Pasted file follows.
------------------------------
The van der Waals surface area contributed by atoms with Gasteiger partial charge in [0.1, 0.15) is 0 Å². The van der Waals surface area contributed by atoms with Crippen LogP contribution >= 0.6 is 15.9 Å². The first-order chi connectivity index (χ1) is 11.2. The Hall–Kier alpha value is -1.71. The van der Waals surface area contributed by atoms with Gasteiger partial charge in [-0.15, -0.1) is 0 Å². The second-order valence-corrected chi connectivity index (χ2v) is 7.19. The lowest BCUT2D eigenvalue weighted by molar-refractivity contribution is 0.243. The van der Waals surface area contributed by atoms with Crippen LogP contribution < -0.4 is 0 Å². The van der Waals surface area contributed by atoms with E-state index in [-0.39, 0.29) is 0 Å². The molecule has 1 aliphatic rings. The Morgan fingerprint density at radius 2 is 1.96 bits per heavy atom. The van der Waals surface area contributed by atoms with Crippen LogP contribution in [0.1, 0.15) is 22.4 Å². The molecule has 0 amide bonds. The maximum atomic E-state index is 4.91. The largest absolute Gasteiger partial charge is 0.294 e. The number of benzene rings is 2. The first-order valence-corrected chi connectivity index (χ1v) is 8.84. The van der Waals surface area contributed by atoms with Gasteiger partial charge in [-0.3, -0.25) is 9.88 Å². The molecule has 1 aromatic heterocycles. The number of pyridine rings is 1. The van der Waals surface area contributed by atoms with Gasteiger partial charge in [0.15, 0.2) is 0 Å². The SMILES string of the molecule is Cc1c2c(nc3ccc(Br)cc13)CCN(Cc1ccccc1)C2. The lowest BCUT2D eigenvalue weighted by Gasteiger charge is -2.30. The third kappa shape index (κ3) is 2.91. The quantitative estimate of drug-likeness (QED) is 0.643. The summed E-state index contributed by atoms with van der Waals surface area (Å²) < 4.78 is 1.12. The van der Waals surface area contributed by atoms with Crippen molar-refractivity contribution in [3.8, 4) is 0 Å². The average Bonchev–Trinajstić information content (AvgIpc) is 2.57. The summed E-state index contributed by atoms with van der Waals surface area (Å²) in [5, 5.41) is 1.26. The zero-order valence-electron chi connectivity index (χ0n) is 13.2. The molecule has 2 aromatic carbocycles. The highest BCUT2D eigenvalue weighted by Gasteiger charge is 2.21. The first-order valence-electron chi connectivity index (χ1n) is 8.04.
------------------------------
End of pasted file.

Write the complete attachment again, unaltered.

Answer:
The van der Waals surface area contributed by atoms with Gasteiger partial charge in [0.1, 0.15) is 0 Å². The van der Waals surface area contributed by atoms with Crippen LogP contribution >= 0.6 is 15.9 Å². The first-order chi connectivity index (χ1) is 11.2. The Hall–Kier alpha value is -1.71. The van der Waals surface area contributed by atoms with Gasteiger partial charge in [-0.15, -0.1) is 0 Å². The second-order valence-corrected chi connectivity index (χ2v) is 7.19. The lowest BCUT2D eigenvalue weighted by molar-refractivity contribution is 0.243. The van der Waals surface area contributed by atoms with Crippen LogP contribution < -0.4 is 0 Å². The van der Waals surface area contributed by atoms with E-state index in [-0.39, 0.29) is 0 Å². The molecule has 1 aliphatic rings. The Morgan fingerprint density at radius 2 is 1.96 bits per heavy atom. The van der Waals surface area contributed by atoms with Crippen LogP contribution in [0.1, 0.15) is 22.4 Å². The molecule has 0 amide bonds. The maximum atomic E-state index is 4.91. The largest absolute Gasteiger partial charge is 0.294 e. The number of benzene rings is 2. The first-order valence-corrected chi connectivity index (χ1v) is 8.84. The van der Waals surface area contributed by atoms with Gasteiger partial charge in [-0.3, -0.25) is 9.88 Å². The molecule has 1 aromatic heterocycles. The number of pyridine rings is 1. The van der Waals surface area contributed by atoms with Gasteiger partial charge in [0.15, 0.2) is 0 Å². The SMILES string of the molecule is Cc1c2c(nc3ccc(Br)cc13)CCN(Cc1ccccc1)C2. The lowest BCUT2D eigenvalue weighted by Gasteiger charge is -2.30. The third kappa shape index (κ3) is 2.91. The quantitative estimate of drug-likeness (QED) is 0.643. The summed E-state index contributed by atoms with van der Waals surface area (Å²) < 4.78 is 1.12. The van der Waals surface area contributed by atoms with Crippen molar-refractivity contribution in [3.8, 4) is 0 Å². The average Bonchev–Trinajstić information content (AvgIpc) is 2.57. The summed E-state index contributed by atoms with van der Waals surface area (Å²) in [5, 5.41) is 1.26. The zero-order valence-electron chi connectivity index (χ0n) is 13.2. The molecule has 2 aromatic carbocycles. The highest BCUT2D eigenvalue weighted by Gasteiger charge is 2.21. The first-order valence-electron chi connectivity index (χ1n) is 8.04.